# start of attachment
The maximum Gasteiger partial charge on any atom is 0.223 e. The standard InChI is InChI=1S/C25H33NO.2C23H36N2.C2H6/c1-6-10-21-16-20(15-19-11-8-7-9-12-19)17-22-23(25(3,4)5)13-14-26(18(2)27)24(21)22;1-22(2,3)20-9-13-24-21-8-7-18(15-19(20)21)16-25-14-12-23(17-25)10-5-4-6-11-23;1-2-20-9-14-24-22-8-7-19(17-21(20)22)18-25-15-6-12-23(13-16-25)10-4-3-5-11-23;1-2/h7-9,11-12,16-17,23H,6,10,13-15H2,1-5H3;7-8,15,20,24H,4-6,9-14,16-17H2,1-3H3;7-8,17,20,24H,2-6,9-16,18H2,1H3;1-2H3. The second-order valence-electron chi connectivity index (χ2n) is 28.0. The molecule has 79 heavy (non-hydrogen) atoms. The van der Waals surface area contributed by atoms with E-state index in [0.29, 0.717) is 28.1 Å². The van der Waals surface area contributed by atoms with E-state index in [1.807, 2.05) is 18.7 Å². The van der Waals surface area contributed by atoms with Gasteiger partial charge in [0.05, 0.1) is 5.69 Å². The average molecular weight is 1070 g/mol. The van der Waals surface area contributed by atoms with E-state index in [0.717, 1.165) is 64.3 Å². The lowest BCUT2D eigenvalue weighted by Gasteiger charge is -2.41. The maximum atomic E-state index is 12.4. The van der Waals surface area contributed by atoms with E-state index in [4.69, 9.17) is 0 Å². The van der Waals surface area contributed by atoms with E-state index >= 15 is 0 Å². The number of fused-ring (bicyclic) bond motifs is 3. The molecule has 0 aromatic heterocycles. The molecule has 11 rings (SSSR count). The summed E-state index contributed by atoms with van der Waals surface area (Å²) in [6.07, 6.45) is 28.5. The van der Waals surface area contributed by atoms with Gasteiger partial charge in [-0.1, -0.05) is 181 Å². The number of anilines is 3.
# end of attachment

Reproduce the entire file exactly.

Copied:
The maximum Gasteiger partial charge on any atom is 0.223 e. The standard InChI is InChI=1S/C25H33NO.2C23H36N2.C2H6/c1-6-10-21-16-20(15-19-11-8-7-9-12-19)17-22-23(25(3,4)5)13-14-26(18(2)27)24(21)22;1-22(2,3)20-9-13-24-21-8-7-18(15-19(20)21)16-25-14-12-23(17-25)10-5-4-6-11-23;1-2-20-9-14-24-22-8-7-19(17-21(20)22)18-25-15-6-12-23(13-16-25)10-4-3-5-11-23;1-2/h7-9,11-12,16-17,23H,6,10,13-15H2,1-5H3;7-8,15,20,24H,4-6,9-14,16-17H2,1-3H3;7-8,17,20,24H,2-6,9-16,18H2,1H3;1-2H3. The second-order valence-electron chi connectivity index (χ2n) is 28.0. The molecule has 79 heavy (non-hydrogen) atoms. The van der Waals surface area contributed by atoms with E-state index in [0.29, 0.717) is 28.1 Å². The van der Waals surface area contributed by atoms with E-state index in [1.807, 2.05) is 18.7 Å². The van der Waals surface area contributed by atoms with Gasteiger partial charge in [0.05, 0.1) is 5.69 Å². The average molecular weight is 1070 g/mol. The van der Waals surface area contributed by atoms with E-state index in [0.717, 1.165) is 64.3 Å². The lowest BCUT2D eigenvalue weighted by Gasteiger charge is -2.41. The maximum atomic E-state index is 12.4. The van der Waals surface area contributed by atoms with E-state index in [4.69, 9.17) is 0 Å². The van der Waals surface area contributed by atoms with E-state index >= 15 is 0 Å². The number of fused-ring (bicyclic) bond motifs is 3. The molecule has 0 aromatic heterocycles. The molecule has 11 rings (SSSR count). The summed E-state index contributed by atoms with van der Waals surface area (Å²) in [6.07, 6.45) is 28.5. The van der Waals surface area contributed by atoms with Gasteiger partial charge in [-0.1, -0.05) is 181 Å². The number of anilines is 3.